[NOTES: I didn’t get to finish the second half of the 12 Months series over the weekend (have one stick left to go over), so I thought I’d take an unexpected detour here.]
Having spend a bit of time with Shoyeido’s classic kyara incense Myo-Ho over the weekend, it has turned my attention to all things kyara. Kyara is basically the most stupendously resinated quality aloeswood available, a substance not only rarer than gold but getting rarer. It’s now so rare that rumors abound over just how much real kyara is in incenses with the ingredient in the list and perhaps Nippon Kodo may have helped to blur the issue a little. There’s a Cho-Cho-San cone called Kyara and their very lowest end aloeswood incense is often followed around by the name “Kyara Deluxe.” And both of these incenses are extremely inexpensive and not anywhere near something like Kyara Kongo, let alone Myo-Ho in expense or quality.
What we’re basically establishing here is the idea of kyara as perfume or scent rather than wood. Because other than the rarely exported and likely true Nippon Kodo kyara incenses like Tokusen Kyara Kayo, Gokuhin Kyara Taikan and Tokusen Kyara Taikan, the mid priced aloeswood incenses in question here, Kyara Kongo (Diamond Kyara) & Kyara Taikan (Great Prospects Kyara) are priced too low for the actual kyara content to be more than a note in an overall incense. While one can immediately detect an approximation of kyara in both of these incenses, the very lack of depth to the scents and the lack of true wood quality make me think of these as accentuated or perfumed incenses. They may not be natural in an overall sense but it certainly doesn’t mean they’re unpleasant by any means – quite the contrary. But when it comes to the deluxe kyara experience, the sensation of depth is missing here.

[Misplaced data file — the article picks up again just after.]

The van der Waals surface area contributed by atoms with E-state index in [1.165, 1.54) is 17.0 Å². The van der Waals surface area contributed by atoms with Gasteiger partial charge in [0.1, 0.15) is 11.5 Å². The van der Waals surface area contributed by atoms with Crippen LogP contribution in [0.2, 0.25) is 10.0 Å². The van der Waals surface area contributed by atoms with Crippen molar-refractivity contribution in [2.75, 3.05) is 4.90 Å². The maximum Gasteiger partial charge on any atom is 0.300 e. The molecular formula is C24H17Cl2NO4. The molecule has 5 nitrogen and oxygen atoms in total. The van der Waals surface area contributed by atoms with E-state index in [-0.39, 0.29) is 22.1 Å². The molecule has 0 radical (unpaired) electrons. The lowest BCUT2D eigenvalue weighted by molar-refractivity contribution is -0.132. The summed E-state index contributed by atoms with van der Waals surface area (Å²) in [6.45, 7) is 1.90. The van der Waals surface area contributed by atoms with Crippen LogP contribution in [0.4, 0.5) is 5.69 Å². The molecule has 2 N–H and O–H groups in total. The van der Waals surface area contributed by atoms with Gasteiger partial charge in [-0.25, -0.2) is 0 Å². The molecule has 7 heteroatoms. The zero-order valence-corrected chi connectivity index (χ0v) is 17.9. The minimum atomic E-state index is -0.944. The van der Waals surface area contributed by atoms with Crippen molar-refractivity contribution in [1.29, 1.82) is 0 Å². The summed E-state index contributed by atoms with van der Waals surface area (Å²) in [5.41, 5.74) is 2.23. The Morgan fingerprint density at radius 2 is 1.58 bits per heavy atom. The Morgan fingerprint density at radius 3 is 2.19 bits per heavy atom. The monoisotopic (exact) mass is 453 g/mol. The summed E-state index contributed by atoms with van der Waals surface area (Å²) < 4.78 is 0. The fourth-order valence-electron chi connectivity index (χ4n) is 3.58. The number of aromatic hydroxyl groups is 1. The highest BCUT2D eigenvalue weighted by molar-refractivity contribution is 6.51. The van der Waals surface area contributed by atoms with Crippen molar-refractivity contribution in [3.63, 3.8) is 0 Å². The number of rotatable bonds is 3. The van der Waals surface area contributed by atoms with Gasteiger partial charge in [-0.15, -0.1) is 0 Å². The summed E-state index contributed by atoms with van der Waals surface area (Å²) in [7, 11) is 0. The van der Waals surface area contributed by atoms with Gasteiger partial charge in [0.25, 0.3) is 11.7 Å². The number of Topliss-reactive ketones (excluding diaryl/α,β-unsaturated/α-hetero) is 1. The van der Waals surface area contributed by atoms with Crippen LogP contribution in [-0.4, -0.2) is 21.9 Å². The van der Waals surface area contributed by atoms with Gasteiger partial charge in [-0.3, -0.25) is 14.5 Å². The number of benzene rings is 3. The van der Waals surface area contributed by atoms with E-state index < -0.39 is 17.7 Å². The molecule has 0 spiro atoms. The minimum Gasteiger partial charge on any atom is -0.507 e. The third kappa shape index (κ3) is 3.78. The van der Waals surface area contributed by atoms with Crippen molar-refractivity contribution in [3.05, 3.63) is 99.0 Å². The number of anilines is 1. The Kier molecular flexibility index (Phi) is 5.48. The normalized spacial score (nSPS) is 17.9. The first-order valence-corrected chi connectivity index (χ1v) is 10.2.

Kyara Kongo and Kyara Taikan, other than the above-mentioned rarer lines, more or less crown the Nippon Kodo line in the US and are generally the company’s most expensive incenses. They come in Pawlonia gift boxes with very short sticks (both between $30 and $40), regular boxes and long stick boxes (around $60 for Kongo, $80 for Taikan). The gift boxes are a very nice way to introduce yourself to these scents, even with the boxes, although I must say that having had boxes like this for a while, the look and presentation far outweigh their practical use (lots of broken sticks, a book-like format that never closes quite properly etc.)
Kyara Kongo, while being the less inexpensive of the two incenses here, is actually the best of the two overall (they can easily be lined up as Kongo/dry, and Taikan/sweet). With both of these incenses the overall kyara oil note is way up front, except in Kongo’s case it doesn’t drown out the background notes quite as much. The oil note is kyara in a perfume sense and in combination with what is probably a sandalwood or mixed sandal/aloeswood base you do get the sort of anise or licorice qualities that always seems to be a feature of good kyara. While the incense is a bit one note overall, it does strike a rather nice balance, with the overall impression being dry enough to return to. Overall it’s actually one of Nippon Kodo’s very best (exported) incenses.
Kyara Taikan is the more deluxe of the two but the oil note is thicker, sweeter and while the incense does give the impression there was some expense in its creation, whatever wood base is being used here is almost drowned out completely by the nature of the perfume. It’s almost like a digital imitation of an analog sound the way a certain angle of the kyara scent is snapshot here, and the very lack of woody qualities in this incense upsets the balance a little. That’s not to complain about the oil itself, which does have an alluring richness, but over time the extreme sweetness of this blend starts to cloy, and I’ve found myself preferring the Kongo over the Taikan.
It must be said that in some ways these aren’t terrible introductions to kyara but they are missing the entire experience of that very fine and rare wood. It’s a plus that they’re much more affordable than Shoyeido or Baieido kyara incenses, but in that comparison they don’t feel quite as authentic either, more approximations than true kyara incenses. But in approaching this sort of scent it’s hard to knock either scent in that they do both evoke the sort of wonder involved with the apex of incense materials. In fact if one hasn’t tried the higher end kyaras at all, I’d suggest starting here and working your way up, with the caveat that it’s hard to go back once you’ve stepped foot on this path.